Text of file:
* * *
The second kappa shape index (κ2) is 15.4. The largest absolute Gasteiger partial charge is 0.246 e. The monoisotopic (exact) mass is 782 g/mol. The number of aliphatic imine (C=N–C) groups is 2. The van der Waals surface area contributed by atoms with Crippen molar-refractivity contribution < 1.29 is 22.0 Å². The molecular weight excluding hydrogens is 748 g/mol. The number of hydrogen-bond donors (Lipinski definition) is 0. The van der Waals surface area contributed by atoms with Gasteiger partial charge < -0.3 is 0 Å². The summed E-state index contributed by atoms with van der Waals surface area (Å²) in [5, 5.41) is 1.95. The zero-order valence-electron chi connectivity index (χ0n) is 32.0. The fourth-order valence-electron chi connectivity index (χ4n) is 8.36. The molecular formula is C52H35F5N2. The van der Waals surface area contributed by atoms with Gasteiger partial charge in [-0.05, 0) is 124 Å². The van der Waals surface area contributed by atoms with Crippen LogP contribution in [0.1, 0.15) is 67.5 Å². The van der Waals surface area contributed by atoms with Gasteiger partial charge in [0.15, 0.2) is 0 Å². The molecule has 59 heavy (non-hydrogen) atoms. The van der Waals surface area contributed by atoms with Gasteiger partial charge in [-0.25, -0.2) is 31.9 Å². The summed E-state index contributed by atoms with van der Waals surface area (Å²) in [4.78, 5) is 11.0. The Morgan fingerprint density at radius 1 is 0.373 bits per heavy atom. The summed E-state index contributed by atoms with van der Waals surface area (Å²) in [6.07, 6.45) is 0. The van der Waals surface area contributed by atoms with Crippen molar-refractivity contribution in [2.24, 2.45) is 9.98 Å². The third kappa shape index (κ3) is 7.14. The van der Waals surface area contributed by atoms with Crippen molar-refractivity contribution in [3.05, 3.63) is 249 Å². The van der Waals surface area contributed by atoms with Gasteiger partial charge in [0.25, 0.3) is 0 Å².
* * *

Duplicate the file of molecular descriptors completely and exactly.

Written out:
The second kappa shape index (κ2) is 15.4. The largest absolute Gasteiger partial charge is 0.246 e. The monoisotopic (exact) mass is 782 g/mol. The number of aliphatic imine (C=N–C) groups is 2. The van der Waals surface area contributed by atoms with Crippen molar-refractivity contribution < 1.29 is 22.0 Å². The molecular weight excluding hydrogens is 748 g/mol. The number of hydrogen-bond donors (Lipinski definition) is 0. The van der Waals surface area contributed by atoms with Gasteiger partial charge < -0.3 is 0 Å². The summed E-state index contributed by atoms with van der Waals surface area (Å²) in [5, 5.41) is 1.95. The zero-order valence-electron chi connectivity index (χ0n) is 32.0. The fourth-order valence-electron chi connectivity index (χ4n) is 8.36. The molecular formula is C52H35F5N2. The van der Waals surface area contributed by atoms with Gasteiger partial charge in [-0.05, 0) is 124 Å². The van der Waals surface area contributed by atoms with Crippen LogP contribution in [0.1, 0.15) is 67.5 Å². The van der Waals surface area contributed by atoms with Gasteiger partial charge in [0.15, 0.2) is 0 Å². The molecule has 59 heavy (non-hydrogen) atoms. The van der Waals surface area contributed by atoms with Gasteiger partial charge in [-0.25, -0.2) is 31.9 Å². The summed E-state index contributed by atoms with van der Waals surface area (Å²) in [4.78, 5) is 11.0. The Morgan fingerprint density at radius 1 is 0.373 bits per heavy atom. The summed E-state index contributed by atoms with van der Waals surface area (Å²) in [6.07, 6.45) is 0. The van der Waals surface area contributed by atoms with Crippen molar-refractivity contribution in [2.24, 2.45) is 9.98 Å². The third kappa shape index (κ3) is 7.14. The van der Waals surface area contributed by atoms with Crippen molar-refractivity contribution in [3.05, 3.63) is 249 Å². The van der Waals surface area contributed by atoms with Gasteiger partial charge in [0.25, 0.3) is 0 Å².